La Coka Nostra
House Of Blues, Chicago
Wednesday, March 11, 2009
Big B? Blaze Ya Dead Homie? The Kottonmouth fucking Kings? These are the kinds of acts Everlast used to blame for giving white rappers a bad name, yet here he and his fellow La Coka Nostra members are on the Bring Tha Noize tour, sharing a stage with those he would have lambasted 10 years ago.
Nobody’s comparing House Of Pain to Public Enemy in terms of importance or talent, but keep in mind that in a pre-Eminem world, being a white rapper was a tough business. House Of Pain were one of the few Caucasian hip-hop groups to earn both commercial success and street cred. “Jump Around” might have been a bit of a novelty hit, but the 1992 self-titled album it was on, as well as 1994’s Same As It Ever Was and 1996’s Truth Crushed To The Earth Shall Rise Again, was serious enough to win props from Cypress Hill (HOP was a member of DJ Muggs’ original Soul Assassins collective), Gang Starr, Brand Nubian, and underground icon Divine Styler. Everlast came up with Ice T’s Rhyme Syndicate crew, for cryin’ out loud!
That’s why, in a sense, it was sad to see Everlast, Danny Boy, and DJ Lethal’s new project relegated to a slot between Insane Clown Posse hanger-on Blaze Ya Dead Homie (who, honest to God, ended his set by announcing his “love for the Juggalos”) and Kottonmouth Kings, whose silliness is second only to ICP.
Lineup aside, though, the three House Of Painers are clearly happy to be onstage together again as La Coka Nostra, a project pieced together by Danny Boy that also includes Ill Bill (formerly of Non Phixion) and Slaine. The group moved seamlessly between its own (still-unreleased) material like “Get Outta My Way” and “Fuck Tony Montana” to Non Phixion staples such as “The C.I.A. Is Trying To Kill Me” and HOP classics like “Who’s The Man.” The crowd (lotta teenage boys) seemed either disinterested in Coka or unaware of its resume, as the collective reaction was minimal through most the set. Or at least until the bagpipes of “Jump Around” squealed, that is. Then the light bulbs above the audience members’ badly braided heads finally switched on.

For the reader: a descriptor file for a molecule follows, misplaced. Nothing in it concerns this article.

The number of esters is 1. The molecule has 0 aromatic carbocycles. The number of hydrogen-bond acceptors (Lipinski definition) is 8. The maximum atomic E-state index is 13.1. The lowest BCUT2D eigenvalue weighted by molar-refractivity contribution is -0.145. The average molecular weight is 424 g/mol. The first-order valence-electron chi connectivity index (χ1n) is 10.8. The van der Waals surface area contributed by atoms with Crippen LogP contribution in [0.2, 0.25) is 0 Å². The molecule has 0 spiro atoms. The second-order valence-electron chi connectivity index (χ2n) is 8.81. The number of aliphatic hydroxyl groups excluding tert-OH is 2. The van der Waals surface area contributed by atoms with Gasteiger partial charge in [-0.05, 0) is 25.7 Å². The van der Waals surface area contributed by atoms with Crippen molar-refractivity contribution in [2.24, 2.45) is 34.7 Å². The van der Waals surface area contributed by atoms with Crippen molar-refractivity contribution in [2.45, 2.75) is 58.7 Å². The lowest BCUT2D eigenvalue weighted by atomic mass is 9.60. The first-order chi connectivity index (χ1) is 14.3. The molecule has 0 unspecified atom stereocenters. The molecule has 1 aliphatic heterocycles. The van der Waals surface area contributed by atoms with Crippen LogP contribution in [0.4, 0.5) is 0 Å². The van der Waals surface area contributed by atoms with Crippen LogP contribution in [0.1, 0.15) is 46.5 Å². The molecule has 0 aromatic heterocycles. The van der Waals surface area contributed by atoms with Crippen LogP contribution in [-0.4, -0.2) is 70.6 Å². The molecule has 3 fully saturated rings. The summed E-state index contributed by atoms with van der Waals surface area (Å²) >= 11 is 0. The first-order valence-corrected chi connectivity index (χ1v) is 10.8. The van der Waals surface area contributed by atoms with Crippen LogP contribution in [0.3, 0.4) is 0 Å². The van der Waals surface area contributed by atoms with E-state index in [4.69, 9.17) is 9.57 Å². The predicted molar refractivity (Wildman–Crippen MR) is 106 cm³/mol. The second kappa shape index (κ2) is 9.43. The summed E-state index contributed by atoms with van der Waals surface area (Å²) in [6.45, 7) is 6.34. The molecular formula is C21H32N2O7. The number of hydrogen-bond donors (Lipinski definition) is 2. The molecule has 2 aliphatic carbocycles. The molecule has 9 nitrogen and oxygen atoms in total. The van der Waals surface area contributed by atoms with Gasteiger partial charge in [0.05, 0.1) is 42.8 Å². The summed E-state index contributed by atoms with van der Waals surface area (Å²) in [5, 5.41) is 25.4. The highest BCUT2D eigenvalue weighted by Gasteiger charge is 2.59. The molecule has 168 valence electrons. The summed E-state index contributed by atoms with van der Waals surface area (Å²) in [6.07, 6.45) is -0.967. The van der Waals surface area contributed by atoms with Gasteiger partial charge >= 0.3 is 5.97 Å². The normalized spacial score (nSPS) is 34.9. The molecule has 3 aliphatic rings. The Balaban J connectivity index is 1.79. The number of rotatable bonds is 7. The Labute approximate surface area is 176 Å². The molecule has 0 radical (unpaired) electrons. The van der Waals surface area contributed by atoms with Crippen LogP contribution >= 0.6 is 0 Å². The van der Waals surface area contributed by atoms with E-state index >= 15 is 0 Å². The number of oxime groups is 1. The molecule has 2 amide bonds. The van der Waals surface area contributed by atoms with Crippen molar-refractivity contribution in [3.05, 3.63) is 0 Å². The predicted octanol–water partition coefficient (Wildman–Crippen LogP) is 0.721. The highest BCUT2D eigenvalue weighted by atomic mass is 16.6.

That track was one of many to be cut short, possibly because of logistics (no B-Real for “I’m An American,” for example, and, Big Left is apparently no longer part of the group, limiting the already limited song selection), or maybe just to keep the crowd’s attention. The finale, and official theme, “That’s Coke,” was evidence of just how good the La Coka Nostra full-length (rumored late spring/early summer release) will be, but, as Everlast noted, the crowd couldn’t even keep it up for two verses of “Jump Around,” so “That’s Coke” went unnoticed by concert goers apparently saving energy for Kottonmouth Kings. Who would have thought?
— Trevor Fisher